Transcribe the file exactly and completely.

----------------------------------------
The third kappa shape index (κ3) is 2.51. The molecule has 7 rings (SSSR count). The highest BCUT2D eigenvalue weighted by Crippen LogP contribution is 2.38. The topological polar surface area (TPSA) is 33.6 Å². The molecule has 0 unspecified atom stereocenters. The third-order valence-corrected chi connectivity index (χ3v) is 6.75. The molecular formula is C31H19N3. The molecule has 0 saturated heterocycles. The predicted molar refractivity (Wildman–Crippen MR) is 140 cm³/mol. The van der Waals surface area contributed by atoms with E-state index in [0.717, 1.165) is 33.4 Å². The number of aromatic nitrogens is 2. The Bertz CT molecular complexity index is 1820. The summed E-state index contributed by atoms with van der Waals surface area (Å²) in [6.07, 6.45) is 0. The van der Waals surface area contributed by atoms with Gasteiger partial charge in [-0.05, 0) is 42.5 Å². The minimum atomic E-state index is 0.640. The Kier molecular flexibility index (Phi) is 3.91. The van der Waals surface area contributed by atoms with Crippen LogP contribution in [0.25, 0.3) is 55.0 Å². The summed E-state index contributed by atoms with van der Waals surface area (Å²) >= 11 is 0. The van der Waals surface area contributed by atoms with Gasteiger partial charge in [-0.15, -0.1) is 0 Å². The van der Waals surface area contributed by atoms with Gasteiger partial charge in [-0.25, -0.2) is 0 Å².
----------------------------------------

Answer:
The third kappa shape index (κ3) is 2.51. The molecule has 7 rings (SSSR count). The highest BCUT2D eigenvalue weighted by Crippen LogP contribution is 2.38. The topological polar surface area (TPSA) is 33.6 Å². The molecule has 0 unspecified atom stereocenters. The third-order valence-corrected chi connectivity index (χ3v) is 6.75. The molecular formula is C31H19N3. The molecule has 0 saturated heterocycles. The predicted molar refractivity (Wildman–Crippen MR) is 140 cm³/mol. The van der Waals surface area contributed by atoms with E-state index in [0.717, 1.165) is 33.4 Å². The number of aromatic nitrogens is 2. The Bertz CT molecular complexity index is 1820. The summed E-state index contributed by atoms with van der Waals surface area (Å²) in [6.07, 6.45) is 0. The van der Waals surface area contributed by atoms with Gasteiger partial charge in [-0.05, 0) is 42.5 Å². The minimum atomic E-state index is 0.640. The Kier molecular flexibility index (Phi) is 3.91. The van der Waals surface area contributed by atoms with Crippen LogP contribution in [0.25, 0.3) is 55.0 Å². The summed E-state index contributed by atoms with van der Waals surface area (Å²) >= 11 is 0. The van der Waals surface area contributed by atoms with Gasteiger partial charge in [-0.15, -0.1) is 0 Å². The van der Waals surface area contributed by atoms with Gasteiger partial charge in [-0.25, -0.2) is 0 Å².